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Columbia University Press
integrated circuit
(IC), electronic circuit built on a semiconductor substrate, usually one of single-crystal silicon. The circuit, often called a chip, is packaged in a hermetically sealed case or a nonhermetic plastic capsule, with leads extending from it for input, output, and power-supply connections, and for other connections that may be necessary when the device is put to use. Integrated circuits can be classified into two groups based on the type of transistors they contain. Bipolar integrated circuits contain bipolar junction transistors as their principle elements. Metal-oxide-semiconductor (MOS) integrated contain MOS transistors as their principle elements. Some integrated circuits contain both types of transistors. Integrated circuits are also categorized according to the number of transistors or other active circuit devices they contain. An IC is said to use small-scale integration (SSI) if it contains fewer than 10 transistors. An IC that contains from 10 to 100 transistors is said to use medium-scale integration. A large-scale integration (LSI) IC contains from 100 to 1,000 transistors, and one that uses very-large-scale integration (VLSI) contains more than 1,000 transistors. Some integrated circuits are analog devices; an operational amplifier is an example. Other ICs, such as the microprocessors used in computers, are digital devices. Some hybrid integrated circuits contain both analog and digital circuitry; a bilateral switch, which switches analog signals by means of a digital control signal is an example of a hybrid IC. Integrated circuit functions are virtually limitless. Improvements in IC manufacturing have led to increasingly dense and capable integrated circuits. Some microprocessors, for example, contain more than one million transistors on their chips. The smaller, denser chips can also provide speed benefits, because in high-speed devices, the length of time it takes a signal to travel a given distance can become a factor. The major fabricating steps for integrated circuits include film formation, impurity doping, photolithography, etching, and packaging. See microelectronics.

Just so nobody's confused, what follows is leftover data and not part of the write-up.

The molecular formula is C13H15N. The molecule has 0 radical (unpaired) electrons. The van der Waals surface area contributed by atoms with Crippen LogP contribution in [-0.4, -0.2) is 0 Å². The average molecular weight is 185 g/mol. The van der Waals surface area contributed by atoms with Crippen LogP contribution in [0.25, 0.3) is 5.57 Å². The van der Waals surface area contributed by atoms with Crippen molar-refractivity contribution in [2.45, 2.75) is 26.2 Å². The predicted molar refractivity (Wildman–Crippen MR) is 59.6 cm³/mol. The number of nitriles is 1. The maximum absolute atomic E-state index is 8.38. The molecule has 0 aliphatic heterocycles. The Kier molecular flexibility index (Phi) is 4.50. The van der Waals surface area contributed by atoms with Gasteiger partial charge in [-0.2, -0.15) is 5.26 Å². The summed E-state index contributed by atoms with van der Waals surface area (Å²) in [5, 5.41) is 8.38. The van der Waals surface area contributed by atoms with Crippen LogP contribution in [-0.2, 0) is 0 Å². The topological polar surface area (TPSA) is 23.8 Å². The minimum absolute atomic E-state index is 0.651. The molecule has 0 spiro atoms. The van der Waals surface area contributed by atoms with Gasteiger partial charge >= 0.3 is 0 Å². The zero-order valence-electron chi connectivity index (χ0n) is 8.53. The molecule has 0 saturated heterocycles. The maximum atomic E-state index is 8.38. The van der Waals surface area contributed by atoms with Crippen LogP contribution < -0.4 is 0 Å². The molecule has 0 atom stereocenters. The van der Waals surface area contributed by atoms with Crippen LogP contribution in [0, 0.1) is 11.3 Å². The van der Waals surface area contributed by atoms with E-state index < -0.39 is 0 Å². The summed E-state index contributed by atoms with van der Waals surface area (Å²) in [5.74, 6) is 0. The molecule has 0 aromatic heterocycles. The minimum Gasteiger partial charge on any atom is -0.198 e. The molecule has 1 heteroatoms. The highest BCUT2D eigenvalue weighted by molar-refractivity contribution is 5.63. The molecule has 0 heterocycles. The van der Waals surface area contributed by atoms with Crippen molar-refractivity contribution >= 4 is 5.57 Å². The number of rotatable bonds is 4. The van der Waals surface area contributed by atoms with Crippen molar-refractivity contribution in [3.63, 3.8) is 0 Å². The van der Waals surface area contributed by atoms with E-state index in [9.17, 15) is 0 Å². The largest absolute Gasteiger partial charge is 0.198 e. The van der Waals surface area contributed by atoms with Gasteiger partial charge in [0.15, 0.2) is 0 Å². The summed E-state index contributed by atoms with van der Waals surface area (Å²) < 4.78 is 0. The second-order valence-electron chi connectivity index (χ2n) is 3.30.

See M. S. Malone, The Microprocessor: A Biography (1995).